In the UK, universities are rated by expert panels on the basis of their research activities, in a process called the REF (Research Excellence Framework). The resulting league table not only influences prospective students’ choices of where to study, but also the government’s allocation of funding. More money goes to research-active institutions in a ‘back the winner’ approach that aims explicitly to produce a small number of excellent institutions out of the dense (and possibly over-supplied) field that exists at present. The recent publication of the Stern Review into this process has been widely welcomed. I have been involved with institutional rankings, albeit hospitals rather than universities, for a long time, and of all the scoring systems and league tables that could be produced, the REF’s 2014 iteration is as close to a perfectly bad system as could be conceived. It might have been written by a room full of demons pounding at infernal typewriters until a sufficient level of distortion and perversity was achieved. Universities are incentivised to neglect junior researchers and save the money until a last minute frenzied auction to headhunt established academics nearing retirement. The only thing that counts is a few peer-reviewed papers by a few academics, and despite assurances of holistic, touchy-feely assessment, everybody knows it comes down to some kind of summary statistic of the journal impact factors.
Stern tries to tackle some of that, and I won’t rehash the basics as you can read that elsewhere. I want to focus on the situation that isolated statisticians, in the ASA’s sense of the term, find themselves in. Many statisticians in academia end up ‘isolated’, in that they are the only statistician in another department. Whatever their colleagues’ background, and whatever the job description may say, the isolated statistician exists to some extent as a helpdesk for the colleagues who are lacking in stats skills. I am one such, the only statistician in a faculty of 282 academic staff. Most of my publications are the result of colleagues’ projects, and only occasionally as a result of my own methodological interests. Every university department has to submit its best (as defined by REF) outputs into one particular “unit of assessment”, which in our case is “Allied Health Professions, Dentistry, Nursing and Pharmacy”.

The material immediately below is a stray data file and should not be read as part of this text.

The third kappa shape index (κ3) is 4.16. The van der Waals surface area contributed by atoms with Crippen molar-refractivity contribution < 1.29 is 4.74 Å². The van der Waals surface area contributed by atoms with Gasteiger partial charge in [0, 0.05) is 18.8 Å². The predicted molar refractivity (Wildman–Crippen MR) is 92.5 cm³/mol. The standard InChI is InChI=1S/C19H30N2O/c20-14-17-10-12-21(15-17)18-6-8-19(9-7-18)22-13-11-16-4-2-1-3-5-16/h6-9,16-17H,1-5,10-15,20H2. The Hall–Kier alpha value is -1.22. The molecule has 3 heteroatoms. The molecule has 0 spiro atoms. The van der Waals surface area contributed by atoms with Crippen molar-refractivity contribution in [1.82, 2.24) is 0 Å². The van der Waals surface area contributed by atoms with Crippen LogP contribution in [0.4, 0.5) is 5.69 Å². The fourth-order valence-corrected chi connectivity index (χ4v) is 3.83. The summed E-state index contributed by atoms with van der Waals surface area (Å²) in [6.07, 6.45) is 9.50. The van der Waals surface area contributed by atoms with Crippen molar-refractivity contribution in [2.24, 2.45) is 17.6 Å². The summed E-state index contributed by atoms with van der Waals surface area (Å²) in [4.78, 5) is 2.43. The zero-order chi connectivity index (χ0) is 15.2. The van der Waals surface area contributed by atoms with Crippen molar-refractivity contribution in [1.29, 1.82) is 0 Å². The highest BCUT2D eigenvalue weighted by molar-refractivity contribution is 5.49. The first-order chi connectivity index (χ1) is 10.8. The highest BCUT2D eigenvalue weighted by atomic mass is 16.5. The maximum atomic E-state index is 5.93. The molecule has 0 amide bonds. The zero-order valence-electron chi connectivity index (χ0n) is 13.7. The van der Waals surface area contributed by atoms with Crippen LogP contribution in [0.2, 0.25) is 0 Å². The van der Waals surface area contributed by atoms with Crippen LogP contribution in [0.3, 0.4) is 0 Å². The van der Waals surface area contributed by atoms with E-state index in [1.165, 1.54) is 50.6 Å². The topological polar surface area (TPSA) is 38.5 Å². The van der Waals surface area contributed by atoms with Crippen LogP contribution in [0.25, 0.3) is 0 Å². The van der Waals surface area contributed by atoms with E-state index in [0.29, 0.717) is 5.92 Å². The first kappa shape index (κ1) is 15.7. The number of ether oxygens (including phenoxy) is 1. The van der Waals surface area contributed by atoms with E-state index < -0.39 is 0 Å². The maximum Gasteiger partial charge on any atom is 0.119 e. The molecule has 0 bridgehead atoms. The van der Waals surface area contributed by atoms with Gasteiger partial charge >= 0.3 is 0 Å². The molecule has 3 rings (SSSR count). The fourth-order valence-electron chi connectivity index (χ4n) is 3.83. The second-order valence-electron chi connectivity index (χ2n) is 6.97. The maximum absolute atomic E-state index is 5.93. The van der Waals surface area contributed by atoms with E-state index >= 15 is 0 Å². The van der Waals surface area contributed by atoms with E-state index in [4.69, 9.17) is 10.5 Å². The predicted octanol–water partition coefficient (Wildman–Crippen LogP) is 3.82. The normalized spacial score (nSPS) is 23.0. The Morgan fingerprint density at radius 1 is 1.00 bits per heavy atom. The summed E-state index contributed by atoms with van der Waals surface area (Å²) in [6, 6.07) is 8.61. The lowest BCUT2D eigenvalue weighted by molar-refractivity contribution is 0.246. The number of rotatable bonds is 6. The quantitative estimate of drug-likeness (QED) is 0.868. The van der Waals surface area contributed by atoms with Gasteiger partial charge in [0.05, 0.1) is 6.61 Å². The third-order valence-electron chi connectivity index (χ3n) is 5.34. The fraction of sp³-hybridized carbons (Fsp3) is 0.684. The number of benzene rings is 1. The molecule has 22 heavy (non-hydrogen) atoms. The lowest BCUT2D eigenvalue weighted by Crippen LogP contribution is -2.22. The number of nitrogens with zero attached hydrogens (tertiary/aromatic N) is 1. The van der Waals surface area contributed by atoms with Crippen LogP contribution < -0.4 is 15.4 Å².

This mapping of departments into units goes largely uncriticised — because it largely doesn’t matter — but it excludes those people like isolated statisticians who don’t belong to the same profession as the rest of the unit. All my applied work with clinical / social worker colleagues, which is the bulk of the day job, can count (and of course, I chip into so many applied projects that I actually look like a superhero in the metric of the REF), but any methodological spin-offs do not, yet they are the bit that really is Statistics, the bit that I would want to be acknowledged if I were looking for a job in a statistics department. I’m not looking for that job, but a lot of young applied jobbing statisticians are. Why is it necessary to have that crude categorisation of whole departments to a unit of assessment? It doesn’t strike me as making the assessment any easier for the REF staff, because they rate the individual submissions and then aggregate them across units. The work-around is to have joint appointments into different university departments, so applied work counts here and methodological there, except that REF would not allow that. You must belong to one unit. This may not matter so much to statisticians, who have the most under-supplied and sexiest job of the new century, because we can always up sticks and head for Silicon Valley or the City, but is it really the intention of the REF to promote professional ghettos free from methodologists throughout academia? We have seen from the psychology crisis of replication what happens when people get A Little Knowledge and only ever talk to others like themselves.